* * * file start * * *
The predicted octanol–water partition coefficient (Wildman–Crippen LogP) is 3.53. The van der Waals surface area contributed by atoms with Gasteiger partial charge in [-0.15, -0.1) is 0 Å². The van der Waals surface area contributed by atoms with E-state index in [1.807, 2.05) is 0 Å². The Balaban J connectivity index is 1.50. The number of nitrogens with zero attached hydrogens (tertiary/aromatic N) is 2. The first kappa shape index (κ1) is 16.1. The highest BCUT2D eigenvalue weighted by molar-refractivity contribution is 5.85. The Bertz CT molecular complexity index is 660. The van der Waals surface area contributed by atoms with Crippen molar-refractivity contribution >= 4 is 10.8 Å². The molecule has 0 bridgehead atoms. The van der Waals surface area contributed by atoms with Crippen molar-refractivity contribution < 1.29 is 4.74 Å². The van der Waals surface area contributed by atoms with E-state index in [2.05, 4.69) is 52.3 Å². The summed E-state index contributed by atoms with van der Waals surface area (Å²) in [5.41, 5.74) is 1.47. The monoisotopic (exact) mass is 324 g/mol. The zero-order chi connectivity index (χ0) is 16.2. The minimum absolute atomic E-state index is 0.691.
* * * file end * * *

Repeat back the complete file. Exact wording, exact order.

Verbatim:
The predicted octanol–water partition coefficient (Wildman–Crippen LogP) is 3.53. The van der Waals surface area contributed by atoms with Gasteiger partial charge in [-0.15, -0.1) is 0 Å². The van der Waals surface area contributed by atoms with E-state index in [1.807, 2.05) is 0 Å². The Balaban J connectivity index is 1.50. The number of nitrogens with zero attached hydrogens (tertiary/aromatic N) is 2. The first kappa shape index (κ1) is 16.1. The highest BCUT2D eigenvalue weighted by molar-refractivity contribution is 5.85. The Bertz CT molecular complexity index is 660. The van der Waals surface area contributed by atoms with Crippen molar-refractivity contribution >= 4 is 10.8 Å². The molecule has 0 bridgehead atoms. The van der Waals surface area contributed by atoms with Crippen molar-refractivity contribution < 1.29 is 4.74 Å². The van der Waals surface area contributed by atoms with E-state index in [2.05, 4.69) is 52.3 Å². The summed E-state index contributed by atoms with van der Waals surface area (Å²) in [5.41, 5.74) is 1.47. The monoisotopic (exact) mass is 324 g/mol. The zero-order chi connectivity index (χ0) is 16.2. The minimum absolute atomic E-state index is 0.691.